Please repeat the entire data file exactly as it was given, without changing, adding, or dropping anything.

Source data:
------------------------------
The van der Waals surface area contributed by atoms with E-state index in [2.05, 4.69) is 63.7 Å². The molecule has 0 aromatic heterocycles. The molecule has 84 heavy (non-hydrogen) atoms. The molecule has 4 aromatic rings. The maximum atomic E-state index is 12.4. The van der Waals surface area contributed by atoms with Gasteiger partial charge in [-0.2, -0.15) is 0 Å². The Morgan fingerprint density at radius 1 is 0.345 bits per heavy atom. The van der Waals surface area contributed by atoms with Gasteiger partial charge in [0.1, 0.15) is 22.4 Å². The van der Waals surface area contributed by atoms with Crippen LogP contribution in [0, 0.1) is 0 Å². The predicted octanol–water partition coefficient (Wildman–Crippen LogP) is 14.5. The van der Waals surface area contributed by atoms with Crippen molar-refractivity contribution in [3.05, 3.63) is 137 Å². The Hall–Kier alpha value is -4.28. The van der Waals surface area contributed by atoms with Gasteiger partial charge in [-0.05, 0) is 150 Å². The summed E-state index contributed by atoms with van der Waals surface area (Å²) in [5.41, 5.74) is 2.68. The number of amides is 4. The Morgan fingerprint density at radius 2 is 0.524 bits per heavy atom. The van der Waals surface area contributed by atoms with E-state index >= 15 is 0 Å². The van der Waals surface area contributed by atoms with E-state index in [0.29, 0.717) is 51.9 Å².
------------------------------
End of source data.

The van der Waals surface area contributed by atoms with E-state index in [2.05, 4.69) is 63.7 Å². The molecule has 0 aromatic heterocycles. The molecule has 84 heavy (non-hydrogen) atoms. The molecule has 4 aromatic rings. The maximum atomic E-state index is 12.4. The van der Waals surface area contributed by atoms with Gasteiger partial charge in [-0.2, -0.15) is 0 Å². The Morgan fingerprint density at radius 1 is 0.345 bits per heavy atom. The van der Waals surface area contributed by atoms with Gasteiger partial charge in [0.1, 0.15) is 22.4 Å². The van der Waals surface area contributed by atoms with Crippen LogP contribution in [0, 0.1) is 0 Å². The predicted octanol–water partition coefficient (Wildman–Crippen LogP) is 14.5. The van der Waals surface area contributed by atoms with Crippen molar-refractivity contribution in [3.05, 3.63) is 137 Å². The Hall–Kier alpha value is -4.28. The van der Waals surface area contributed by atoms with Gasteiger partial charge in [-0.05, 0) is 150 Å². The summed E-state index contributed by atoms with van der Waals surface area (Å²) in [5.41, 5.74) is 2.68. The number of amides is 4. The Morgan fingerprint density at radius 2 is 0.524 bits per heavy atom. The van der Waals surface area contributed by atoms with E-state index >= 15 is 0 Å². The van der Waals surface area contributed by atoms with E-state index in [0.29, 0.717) is 51.9 Å².